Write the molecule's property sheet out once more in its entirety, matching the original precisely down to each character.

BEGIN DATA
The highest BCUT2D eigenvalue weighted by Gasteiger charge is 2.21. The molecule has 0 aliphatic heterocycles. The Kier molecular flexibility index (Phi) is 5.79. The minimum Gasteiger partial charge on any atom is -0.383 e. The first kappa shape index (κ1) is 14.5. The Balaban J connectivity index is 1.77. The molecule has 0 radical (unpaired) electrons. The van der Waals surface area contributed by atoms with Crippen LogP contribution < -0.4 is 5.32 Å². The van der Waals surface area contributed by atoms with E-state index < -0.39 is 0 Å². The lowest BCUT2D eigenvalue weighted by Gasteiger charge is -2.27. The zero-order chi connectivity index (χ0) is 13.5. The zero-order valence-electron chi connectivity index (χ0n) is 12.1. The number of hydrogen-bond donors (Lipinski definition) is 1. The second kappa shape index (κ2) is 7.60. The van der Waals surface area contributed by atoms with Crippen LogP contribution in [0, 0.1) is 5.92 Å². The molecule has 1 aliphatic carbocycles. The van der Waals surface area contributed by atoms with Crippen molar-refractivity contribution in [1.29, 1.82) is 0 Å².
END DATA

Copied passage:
The highest BCUT2D eigenvalue weighted by Gasteiger charge is 2.21. The molecule has 0 aliphatic heterocycles. The Kier molecular flexibility index (Phi) is 5.79. The minimum Gasteiger partial charge on any atom is -0.383 e. The first kappa shape index (κ1) is 14.5. The Balaban J connectivity index is 1.77. The molecule has 0 radical (unpaired) electrons. The van der Waals surface area contributed by atoms with Crippen LogP contribution < -0.4 is 5.32 Å². The van der Waals surface area contributed by atoms with E-state index < -0.39 is 0 Å². The lowest BCUT2D eigenvalue weighted by Gasteiger charge is -2.27. The zero-order chi connectivity index (χ0) is 13.5. The zero-order valence-electron chi connectivity index (χ0n) is 12.1. The number of hydrogen-bond donors (Lipinski definition) is 1. The second kappa shape index (κ2) is 7.60. The van der Waals surface area contributed by atoms with Crippen LogP contribution in [0, 0.1) is 5.92 Å². The molecule has 1 aliphatic carbocycles. The van der Waals surface area contributed by atoms with Crippen molar-refractivity contribution in [1.29, 1.82) is 0 Å².